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The Commercial and Industrial Revolutions

In the 15th and 16th cent., with the sudden expansion of Portuguese and Spanish holdings, the so-called commercial revolution reached a high point. In N and central Europe, the earlier supremacy of the Hanseatic League, the Rhenish cities, and the cities of N France and Flanders was eclipsed by the rise of national states. Antwerp began its long career of glory when the Spanish were losing their hegemony, and the Dutch briefly triumphed in the race for world commerce in the 17th cent. The Dutch in turn lost to British-French rivalry, which by 1815 left Britain paramount. The Industrial Revolution of the 18th and 19th cents. considerably aided the development of commerce. The expansion of trade was further promoted by the rise, under the auspices of the national state, of the chartered company and by the modern corporation, which later displaced it.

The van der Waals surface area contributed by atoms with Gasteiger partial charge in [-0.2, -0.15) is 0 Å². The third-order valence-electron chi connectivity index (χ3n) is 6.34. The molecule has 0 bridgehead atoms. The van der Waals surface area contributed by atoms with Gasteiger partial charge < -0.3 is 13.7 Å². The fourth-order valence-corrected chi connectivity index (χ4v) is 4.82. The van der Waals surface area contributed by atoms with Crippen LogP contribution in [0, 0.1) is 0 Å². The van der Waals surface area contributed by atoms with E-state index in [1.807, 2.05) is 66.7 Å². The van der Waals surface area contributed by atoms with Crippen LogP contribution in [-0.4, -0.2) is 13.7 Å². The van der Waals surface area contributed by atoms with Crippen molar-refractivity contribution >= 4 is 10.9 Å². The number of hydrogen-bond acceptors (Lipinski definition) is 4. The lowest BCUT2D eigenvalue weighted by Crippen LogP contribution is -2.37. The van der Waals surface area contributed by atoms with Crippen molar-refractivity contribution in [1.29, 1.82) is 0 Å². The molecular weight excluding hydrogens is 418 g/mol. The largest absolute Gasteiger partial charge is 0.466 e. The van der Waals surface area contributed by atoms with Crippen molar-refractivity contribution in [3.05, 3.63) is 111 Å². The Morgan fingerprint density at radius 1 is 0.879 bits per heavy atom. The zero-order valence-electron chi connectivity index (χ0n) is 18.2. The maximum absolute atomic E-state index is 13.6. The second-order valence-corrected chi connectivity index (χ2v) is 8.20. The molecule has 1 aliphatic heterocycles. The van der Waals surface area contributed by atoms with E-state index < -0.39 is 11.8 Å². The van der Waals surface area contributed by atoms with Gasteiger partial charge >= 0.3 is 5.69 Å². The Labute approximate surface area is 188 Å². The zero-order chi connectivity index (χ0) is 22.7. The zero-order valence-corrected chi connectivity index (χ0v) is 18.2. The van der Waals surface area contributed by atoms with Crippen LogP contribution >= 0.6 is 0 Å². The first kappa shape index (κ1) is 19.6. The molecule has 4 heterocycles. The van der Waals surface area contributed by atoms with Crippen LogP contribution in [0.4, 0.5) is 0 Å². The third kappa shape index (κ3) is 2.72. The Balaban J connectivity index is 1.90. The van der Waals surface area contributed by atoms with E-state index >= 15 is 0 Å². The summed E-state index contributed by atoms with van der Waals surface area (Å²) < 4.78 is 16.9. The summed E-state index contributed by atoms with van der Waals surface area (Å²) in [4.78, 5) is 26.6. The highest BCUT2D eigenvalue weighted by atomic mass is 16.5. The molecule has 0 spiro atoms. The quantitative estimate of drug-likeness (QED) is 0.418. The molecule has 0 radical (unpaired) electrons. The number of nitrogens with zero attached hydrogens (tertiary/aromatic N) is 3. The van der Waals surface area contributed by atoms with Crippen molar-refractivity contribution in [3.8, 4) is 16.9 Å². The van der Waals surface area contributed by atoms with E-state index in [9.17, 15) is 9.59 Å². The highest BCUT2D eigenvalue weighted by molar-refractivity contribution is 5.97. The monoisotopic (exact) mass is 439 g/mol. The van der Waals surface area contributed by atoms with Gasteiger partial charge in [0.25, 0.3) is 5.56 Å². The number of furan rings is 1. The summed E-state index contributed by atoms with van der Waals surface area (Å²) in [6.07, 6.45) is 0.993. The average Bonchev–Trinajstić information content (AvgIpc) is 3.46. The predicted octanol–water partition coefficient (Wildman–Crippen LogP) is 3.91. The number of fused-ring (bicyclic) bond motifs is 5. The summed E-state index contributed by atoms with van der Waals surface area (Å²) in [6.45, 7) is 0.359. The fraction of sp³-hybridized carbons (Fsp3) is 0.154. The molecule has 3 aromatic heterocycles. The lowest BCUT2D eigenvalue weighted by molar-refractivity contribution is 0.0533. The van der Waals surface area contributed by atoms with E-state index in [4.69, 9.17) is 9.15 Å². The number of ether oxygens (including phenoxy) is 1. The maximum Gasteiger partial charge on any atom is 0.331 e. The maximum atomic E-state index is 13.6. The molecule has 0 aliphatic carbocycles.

World commerce was also aided materially by the invention of the astrolabe, the mariner's compass, and the sextant; by the development of iron and steel construction; by the application of steam to both land and water transport; and more recently by national road networks and the accompanying growth of the trucking industry. The development of communication devices such as the telephone, telegraph, cable, radio, and satellite data transmission systems and inventions such as refrigeration, the gasoline engine, the electric motor, the airplane, and the computer have also contributed to the growth of trade.

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The Columbia Electronic Encyclopedia, 6th ed. Copyright © 2012, Columbia University Press. All rights reserved.

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